A Democratic senator is putting pressure on Facebook to exercise stricter rules and censor a video of an incident involving an activist and himself.
During the incident that happened in Sacramento, Austin Bennet, an anti-vaccine activist, approached Senator Richard Pan from behind and shoved him.
While doing this, Bennett – who received a misdemeanor battery citation and was then released – recorded and streamed the confrontation live on Facebook.
Pan's 2015 bill aiming to introduce stricter rules regarding vaccination of schoolchildren in California was the reason Bennett confronted him, but now the senator is also at odds with Facebook who are refusing to classify shoving somebody as an act violent enough to warrant the video being removed.
However, Pan took his grievance with the social media platform to the US Senate on Thursday, accusing Facebook of “deliberately giving a platform to this violence, and perhaps inciting another person to do the same, maybe even up the ante.”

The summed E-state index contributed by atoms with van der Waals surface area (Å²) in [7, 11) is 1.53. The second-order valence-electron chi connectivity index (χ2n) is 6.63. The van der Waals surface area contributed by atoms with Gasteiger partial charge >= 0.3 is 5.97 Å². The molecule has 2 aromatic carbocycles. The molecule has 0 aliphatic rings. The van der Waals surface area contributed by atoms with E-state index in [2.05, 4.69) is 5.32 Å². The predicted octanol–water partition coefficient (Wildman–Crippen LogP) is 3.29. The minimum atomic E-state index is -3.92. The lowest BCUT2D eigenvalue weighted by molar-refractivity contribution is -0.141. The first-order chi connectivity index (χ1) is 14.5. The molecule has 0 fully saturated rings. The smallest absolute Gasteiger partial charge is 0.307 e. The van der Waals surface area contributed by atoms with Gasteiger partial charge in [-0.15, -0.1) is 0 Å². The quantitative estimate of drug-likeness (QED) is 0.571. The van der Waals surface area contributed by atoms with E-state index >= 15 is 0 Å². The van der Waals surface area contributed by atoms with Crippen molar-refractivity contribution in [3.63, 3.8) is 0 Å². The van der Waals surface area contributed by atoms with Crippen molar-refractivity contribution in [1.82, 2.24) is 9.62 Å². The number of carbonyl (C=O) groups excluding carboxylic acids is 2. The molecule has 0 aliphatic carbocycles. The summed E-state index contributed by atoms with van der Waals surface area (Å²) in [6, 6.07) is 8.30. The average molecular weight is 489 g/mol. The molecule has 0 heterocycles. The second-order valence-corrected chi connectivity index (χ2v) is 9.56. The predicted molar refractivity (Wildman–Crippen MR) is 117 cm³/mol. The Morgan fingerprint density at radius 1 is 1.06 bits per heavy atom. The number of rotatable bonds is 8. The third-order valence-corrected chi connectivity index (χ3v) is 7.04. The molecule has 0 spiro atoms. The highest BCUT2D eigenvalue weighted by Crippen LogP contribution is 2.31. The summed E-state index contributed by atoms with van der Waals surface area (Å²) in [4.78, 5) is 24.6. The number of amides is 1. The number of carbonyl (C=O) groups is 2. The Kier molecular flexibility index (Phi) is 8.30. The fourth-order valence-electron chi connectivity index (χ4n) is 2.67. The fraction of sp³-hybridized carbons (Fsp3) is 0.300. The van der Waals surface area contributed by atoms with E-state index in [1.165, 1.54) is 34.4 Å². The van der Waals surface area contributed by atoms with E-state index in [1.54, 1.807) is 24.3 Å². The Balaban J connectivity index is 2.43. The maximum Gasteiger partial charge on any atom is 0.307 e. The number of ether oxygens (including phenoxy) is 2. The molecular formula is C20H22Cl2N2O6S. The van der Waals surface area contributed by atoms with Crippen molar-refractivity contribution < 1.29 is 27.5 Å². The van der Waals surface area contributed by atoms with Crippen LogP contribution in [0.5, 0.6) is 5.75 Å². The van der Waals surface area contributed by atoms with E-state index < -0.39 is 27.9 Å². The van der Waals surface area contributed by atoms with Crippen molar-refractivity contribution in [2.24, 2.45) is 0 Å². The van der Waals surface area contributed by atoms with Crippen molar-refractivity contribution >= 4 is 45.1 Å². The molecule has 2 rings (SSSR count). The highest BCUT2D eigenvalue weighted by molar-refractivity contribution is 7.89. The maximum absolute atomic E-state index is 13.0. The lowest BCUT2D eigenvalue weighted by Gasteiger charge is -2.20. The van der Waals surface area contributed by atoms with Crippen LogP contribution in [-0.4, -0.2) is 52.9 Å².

But Facebook is saying that its community standards have not been overstepped. A spokesperson confirmed this, revealing also that the company conducted “a thorough investigation” but did not find Bennett's video to be offending.
Clarifying its stance further in an email to Pan, Facebook said its standards of what's not allowed on the platform don't include pushing, as it's “low severity violence.” The review of the video also found that the activist's comments uttered during the incident didn't constitute for a direct threat against the senator.
It may not be news to many people that social media giants create “echo chambers” where users “rile each other up” – or why and how they these companies do it – but speaking in the Senate, Pan cited this particular problem with the platforms – as it relates to the incident.
He also complained that social media companies are not treated like publishers, and cannot be held legally liable for the content they host, as publishers are.
Beside championing more stringent rules in California on the vaccination issue, Pan last year also tried to push through a bill that would have had California's attorney general instruct social media giants to “fight misinformation” – effectively, bringing about the long clamored for government regulation of online platforms.
This idea fell through, and at least for now, Pan is not planning on new bills that would force the likes of Facebook to act on “violent rhetoric.”Sponsor:
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